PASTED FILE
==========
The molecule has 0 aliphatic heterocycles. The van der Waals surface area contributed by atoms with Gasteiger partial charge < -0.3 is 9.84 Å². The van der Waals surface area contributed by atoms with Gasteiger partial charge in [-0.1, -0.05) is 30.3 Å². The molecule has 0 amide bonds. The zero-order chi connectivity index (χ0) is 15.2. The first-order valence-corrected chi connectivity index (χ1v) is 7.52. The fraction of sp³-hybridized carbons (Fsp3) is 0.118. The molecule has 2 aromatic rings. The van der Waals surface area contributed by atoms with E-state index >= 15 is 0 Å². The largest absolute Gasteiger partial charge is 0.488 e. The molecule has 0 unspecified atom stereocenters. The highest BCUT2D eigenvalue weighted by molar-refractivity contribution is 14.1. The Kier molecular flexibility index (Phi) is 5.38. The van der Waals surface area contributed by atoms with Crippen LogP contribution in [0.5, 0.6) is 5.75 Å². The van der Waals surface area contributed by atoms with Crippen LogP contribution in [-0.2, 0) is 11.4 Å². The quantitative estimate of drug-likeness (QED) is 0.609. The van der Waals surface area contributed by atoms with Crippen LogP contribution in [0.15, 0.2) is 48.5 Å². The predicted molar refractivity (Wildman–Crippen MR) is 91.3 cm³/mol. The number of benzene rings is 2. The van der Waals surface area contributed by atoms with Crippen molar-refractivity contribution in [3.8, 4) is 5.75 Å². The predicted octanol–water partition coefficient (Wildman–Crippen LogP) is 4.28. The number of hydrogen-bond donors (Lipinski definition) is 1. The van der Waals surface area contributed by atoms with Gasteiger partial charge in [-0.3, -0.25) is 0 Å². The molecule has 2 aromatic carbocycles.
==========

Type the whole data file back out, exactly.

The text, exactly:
The molecule has 0 aliphatic heterocycles. The van der Waals surface area contributed by atoms with Gasteiger partial charge < -0.3 is 9.84 Å². The van der Waals surface area contributed by atoms with Gasteiger partial charge in [-0.1, -0.05) is 30.3 Å². The molecule has 0 amide bonds. The zero-order chi connectivity index (χ0) is 15.2. The first-order valence-corrected chi connectivity index (χ1v) is 7.52. The fraction of sp³-hybridized carbons (Fsp3) is 0.118. The molecule has 2 aromatic rings. The van der Waals surface area contributed by atoms with E-state index >= 15 is 0 Å². The largest absolute Gasteiger partial charge is 0.488 e. The molecule has 0 unspecified atom stereocenters. The highest BCUT2D eigenvalue weighted by molar-refractivity contribution is 14.1. The Kier molecular flexibility index (Phi) is 5.38. The van der Waals surface area contributed by atoms with Crippen LogP contribution in [0.5, 0.6) is 5.75 Å². The van der Waals surface area contributed by atoms with Crippen LogP contribution in [-0.2, 0) is 11.4 Å². The quantitative estimate of drug-likeness (QED) is 0.609. The van der Waals surface area contributed by atoms with Crippen LogP contribution in [0.15, 0.2) is 48.5 Å². The predicted molar refractivity (Wildman–Crippen MR) is 91.3 cm³/mol. The number of benzene rings is 2. The van der Waals surface area contributed by atoms with Crippen molar-refractivity contribution in [3.8, 4) is 5.75 Å². The predicted octanol–water partition coefficient (Wildman–Crippen LogP) is 4.28. The number of hydrogen-bond donors (Lipinski definition) is 1. The van der Waals surface area contributed by atoms with Gasteiger partial charge in [-0.3, -0.25) is 0 Å². The molecule has 2 aromatic carbocycles.